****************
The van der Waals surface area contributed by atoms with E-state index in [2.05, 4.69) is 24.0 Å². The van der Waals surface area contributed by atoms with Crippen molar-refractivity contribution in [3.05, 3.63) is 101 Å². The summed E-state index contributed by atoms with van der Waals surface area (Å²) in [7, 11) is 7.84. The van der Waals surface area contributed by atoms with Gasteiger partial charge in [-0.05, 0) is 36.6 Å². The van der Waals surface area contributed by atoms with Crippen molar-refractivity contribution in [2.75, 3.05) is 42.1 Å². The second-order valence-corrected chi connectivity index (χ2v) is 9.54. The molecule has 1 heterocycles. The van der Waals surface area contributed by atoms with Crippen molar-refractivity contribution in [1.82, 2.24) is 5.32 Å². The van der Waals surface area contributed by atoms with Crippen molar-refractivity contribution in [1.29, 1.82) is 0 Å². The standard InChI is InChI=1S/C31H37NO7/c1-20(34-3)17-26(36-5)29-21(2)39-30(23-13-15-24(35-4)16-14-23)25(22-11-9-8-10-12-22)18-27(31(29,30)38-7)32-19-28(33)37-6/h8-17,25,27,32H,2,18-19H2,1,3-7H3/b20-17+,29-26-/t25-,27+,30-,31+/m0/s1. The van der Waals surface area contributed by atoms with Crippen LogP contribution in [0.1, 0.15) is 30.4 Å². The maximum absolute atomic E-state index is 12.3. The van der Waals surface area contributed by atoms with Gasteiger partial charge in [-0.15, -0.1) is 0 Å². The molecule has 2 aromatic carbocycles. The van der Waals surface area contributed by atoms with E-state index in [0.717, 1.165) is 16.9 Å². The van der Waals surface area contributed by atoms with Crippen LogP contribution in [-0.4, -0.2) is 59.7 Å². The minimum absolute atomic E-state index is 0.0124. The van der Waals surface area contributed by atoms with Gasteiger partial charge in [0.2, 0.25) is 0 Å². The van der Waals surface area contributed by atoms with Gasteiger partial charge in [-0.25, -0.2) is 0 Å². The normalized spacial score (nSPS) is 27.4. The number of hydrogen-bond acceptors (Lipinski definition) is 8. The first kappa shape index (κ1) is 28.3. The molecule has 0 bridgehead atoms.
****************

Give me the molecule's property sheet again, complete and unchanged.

The van der Waals surface area contributed by atoms with E-state index in [2.05, 4.69) is 24.0 Å². The van der Waals surface area contributed by atoms with Crippen molar-refractivity contribution in [3.05, 3.63) is 101 Å². The summed E-state index contributed by atoms with van der Waals surface area (Å²) in [7, 11) is 7.84. The van der Waals surface area contributed by atoms with Gasteiger partial charge in [-0.05, 0) is 36.6 Å². The van der Waals surface area contributed by atoms with Crippen molar-refractivity contribution in [2.75, 3.05) is 42.1 Å². The second-order valence-corrected chi connectivity index (χ2v) is 9.54. The molecule has 1 heterocycles. The van der Waals surface area contributed by atoms with Crippen molar-refractivity contribution in [1.82, 2.24) is 5.32 Å². The van der Waals surface area contributed by atoms with Crippen molar-refractivity contribution in [1.29, 1.82) is 0 Å². The standard InChI is InChI=1S/C31H37NO7/c1-20(34-3)17-26(36-5)29-21(2)39-30(23-13-15-24(35-4)16-14-23)25(22-11-9-8-10-12-22)18-27(31(29,30)38-7)32-19-28(33)37-6/h8-17,25,27,32H,2,18-19H2,1,3-7H3/b20-17+,29-26-/t25-,27+,30-,31+/m0/s1. The van der Waals surface area contributed by atoms with Crippen LogP contribution in [0.1, 0.15) is 30.4 Å². The maximum absolute atomic E-state index is 12.3. The van der Waals surface area contributed by atoms with Gasteiger partial charge in [-0.15, -0.1) is 0 Å². The molecule has 2 aromatic carbocycles. The van der Waals surface area contributed by atoms with E-state index in [0.717, 1.165) is 16.9 Å². The van der Waals surface area contributed by atoms with Crippen LogP contribution in [-0.4, -0.2) is 59.7 Å². The minimum absolute atomic E-state index is 0.0124. The van der Waals surface area contributed by atoms with Gasteiger partial charge in [0.2, 0.25) is 0 Å². The van der Waals surface area contributed by atoms with Gasteiger partial charge in [-0.25, -0.2) is 0 Å². The normalized spacial score (nSPS) is 27.4. The number of hydrogen-bond acceptors (Lipinski definition) is 8. The first kappa shape index (κ1) is 28.3. The molecule has 0 bridgehead atoms.